“Such statements, however, patronise and undervalue the people of the poor countries concerned. They are, in addition, logically indefensible when uttered by those who also want us to believe that ‘aid works’. Through history and pre-history all countries everywhere got by perfectly well without any aid at all. Furthermore, in the 1950s they got by with much less aid than they did, for example, in the 1970s — and were apparently none the worse for the experience. Now, suddenly, at the tail end of almost fifty years of development assistance, we are told that large numbers of these same countries have lost the ability to survive a moment longer unless they continue to receive ever-larger amounts of aid. If this is indeed the case — and if the only measurable impact of all these decades of development has been to turn tenacious survivors into helpless dependents — then it seems to me to be beyond dispute that aid does not work.

“On the other hand, if the statement that ‘aid works’ is true, then presumably the poor should be in a much better shape than they were before they first began to receive it half a century ago. If so, then aid’s job should by now be nearly over and it ought to be possible to begin a gradual withdrawal without hurting anyone.

“Of course, the ugly reality is that most poor people in most poor countries most of the time never receive or even make contact with aid in any tangible shape or form: whether is it present or absent, increased or decreased, are thus issues that are simply irrelevant to the ways in which they conduct their daily lives. After the multi-billion-dollar ‘financial flows’ involved have been shaken through the sieve of over-priced and irrelevant goods that must be bought in the donor countries, filtered again in the deep pockets of hundreds of thousands of foreign experts and aid agency staff, skimmed off by dishonest commission agents, and stolen by corrupt Ministers and Presidents, there is really very little left to go around. This little, furthermore, is then used thoughtlessly, or maliciously, or irresponsibly by those in power — who have no mandate from the poor, who do not consult with them and who are utterly indifferent to their fate. Small wonder, then, that the effects of aid are so often vicious and destructive for the most vulnerable members of human society.”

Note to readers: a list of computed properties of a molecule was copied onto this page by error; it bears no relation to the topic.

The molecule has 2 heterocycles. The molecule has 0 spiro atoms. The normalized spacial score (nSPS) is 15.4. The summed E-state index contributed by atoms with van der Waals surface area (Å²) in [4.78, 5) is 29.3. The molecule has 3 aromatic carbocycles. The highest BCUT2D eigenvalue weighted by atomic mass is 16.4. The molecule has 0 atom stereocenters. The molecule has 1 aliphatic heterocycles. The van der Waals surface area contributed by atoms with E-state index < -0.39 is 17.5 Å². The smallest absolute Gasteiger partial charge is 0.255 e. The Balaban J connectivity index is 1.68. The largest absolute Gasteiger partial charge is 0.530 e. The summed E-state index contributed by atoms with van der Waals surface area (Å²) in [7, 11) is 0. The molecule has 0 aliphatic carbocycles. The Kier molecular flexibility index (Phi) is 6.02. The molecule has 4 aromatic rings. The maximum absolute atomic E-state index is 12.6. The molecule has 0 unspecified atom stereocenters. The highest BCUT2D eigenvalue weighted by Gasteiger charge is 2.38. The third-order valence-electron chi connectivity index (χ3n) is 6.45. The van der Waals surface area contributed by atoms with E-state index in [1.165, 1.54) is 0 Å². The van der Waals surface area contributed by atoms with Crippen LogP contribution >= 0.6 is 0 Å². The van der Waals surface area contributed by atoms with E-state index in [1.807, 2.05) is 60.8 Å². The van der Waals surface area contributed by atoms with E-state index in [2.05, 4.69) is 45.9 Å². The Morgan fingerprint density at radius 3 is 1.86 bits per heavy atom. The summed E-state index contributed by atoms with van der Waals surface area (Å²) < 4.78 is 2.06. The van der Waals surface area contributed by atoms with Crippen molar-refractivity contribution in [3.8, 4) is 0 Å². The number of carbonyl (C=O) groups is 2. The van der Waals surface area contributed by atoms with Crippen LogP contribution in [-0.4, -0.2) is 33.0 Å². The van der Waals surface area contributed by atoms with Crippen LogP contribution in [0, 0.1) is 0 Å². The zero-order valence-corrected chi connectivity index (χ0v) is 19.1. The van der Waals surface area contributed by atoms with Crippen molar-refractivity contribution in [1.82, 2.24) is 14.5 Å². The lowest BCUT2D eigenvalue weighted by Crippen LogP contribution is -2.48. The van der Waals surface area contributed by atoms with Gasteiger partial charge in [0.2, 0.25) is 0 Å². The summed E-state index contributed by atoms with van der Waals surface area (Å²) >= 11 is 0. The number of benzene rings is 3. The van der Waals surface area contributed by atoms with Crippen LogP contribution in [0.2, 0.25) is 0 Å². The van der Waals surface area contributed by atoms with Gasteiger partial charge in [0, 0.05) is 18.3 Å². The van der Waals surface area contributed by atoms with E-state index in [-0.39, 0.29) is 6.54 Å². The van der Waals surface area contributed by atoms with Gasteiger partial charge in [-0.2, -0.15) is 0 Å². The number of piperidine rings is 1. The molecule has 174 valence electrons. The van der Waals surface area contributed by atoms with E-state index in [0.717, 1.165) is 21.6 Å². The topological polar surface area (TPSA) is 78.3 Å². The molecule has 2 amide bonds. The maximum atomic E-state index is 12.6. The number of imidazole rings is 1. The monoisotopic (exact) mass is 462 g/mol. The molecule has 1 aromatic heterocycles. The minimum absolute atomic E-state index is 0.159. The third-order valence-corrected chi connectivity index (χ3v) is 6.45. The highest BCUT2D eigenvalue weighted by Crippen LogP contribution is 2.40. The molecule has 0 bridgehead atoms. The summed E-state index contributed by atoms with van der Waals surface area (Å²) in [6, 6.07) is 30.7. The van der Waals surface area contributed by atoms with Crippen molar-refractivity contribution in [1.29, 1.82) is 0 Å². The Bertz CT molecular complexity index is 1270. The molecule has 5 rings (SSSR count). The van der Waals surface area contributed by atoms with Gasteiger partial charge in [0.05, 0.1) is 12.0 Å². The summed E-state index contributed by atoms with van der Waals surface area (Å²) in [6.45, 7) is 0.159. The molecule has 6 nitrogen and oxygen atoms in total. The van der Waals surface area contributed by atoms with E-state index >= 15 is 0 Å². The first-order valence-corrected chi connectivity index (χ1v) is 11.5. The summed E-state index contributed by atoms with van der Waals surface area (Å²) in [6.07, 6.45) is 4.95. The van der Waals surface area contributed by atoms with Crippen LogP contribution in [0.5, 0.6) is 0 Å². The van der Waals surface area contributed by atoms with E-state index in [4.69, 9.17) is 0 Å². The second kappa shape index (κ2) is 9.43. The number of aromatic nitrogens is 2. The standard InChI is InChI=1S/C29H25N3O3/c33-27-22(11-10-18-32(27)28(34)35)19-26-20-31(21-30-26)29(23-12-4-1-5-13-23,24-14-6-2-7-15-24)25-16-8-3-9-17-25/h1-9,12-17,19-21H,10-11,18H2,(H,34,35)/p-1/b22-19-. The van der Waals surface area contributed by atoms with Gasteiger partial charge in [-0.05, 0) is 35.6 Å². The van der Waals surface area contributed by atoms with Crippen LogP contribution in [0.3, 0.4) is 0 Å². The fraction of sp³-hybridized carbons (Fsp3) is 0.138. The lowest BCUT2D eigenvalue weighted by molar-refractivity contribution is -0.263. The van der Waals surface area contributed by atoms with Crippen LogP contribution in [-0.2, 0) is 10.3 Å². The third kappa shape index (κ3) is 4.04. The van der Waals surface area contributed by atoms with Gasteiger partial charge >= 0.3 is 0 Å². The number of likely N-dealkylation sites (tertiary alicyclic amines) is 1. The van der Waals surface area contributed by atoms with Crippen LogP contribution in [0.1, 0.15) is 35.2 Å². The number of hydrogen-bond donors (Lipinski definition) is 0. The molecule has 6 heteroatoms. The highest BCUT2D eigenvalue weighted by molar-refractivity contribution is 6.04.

That ends the polite and optimistic part of the book. The rest is a disappointing story of repeated mismanagement, incompetence, bureaucracy, waste, and corruption. I fear that Hancock is right when he concludes that the problem is institutional. It is too easy for people to conclude that the system can work if only it is repeated enough times with “good people” instead of “bad people”, but the truth is that sometimes the institutional arrangement just doesn’t work.

I would argue that the key institutional problems relate to incentives and knowledge. There is nothing wrong with the concept of helping people, but before good intentions can become good outcomes you need to ensure that the institutions are such that people face the right incentives and knowledge can be effectively coordinated. Most of the sad stories in Hancock’s book are examples of people responding rationally to warped incentives, or people failing to effectively use available knowledge.

This is an echo of the same institutional debates that happened 100 years ago regarding business, where Hayek convincingly argued that a voluntary system will tend to provide better incentives and use of knowledge compared with a bureaucratic system. In hindsight it is clear that Hayek was right and that private business generally out-performs government business. A similar debate is now needed in the “social” sector, where we need to consider whether a voluntary civil society (including mutual societies, charities, extended families and social business) might provide a better institutional framework compared to the ever-growing (but seemingly ever-failing) welfare and aid bureaucracy.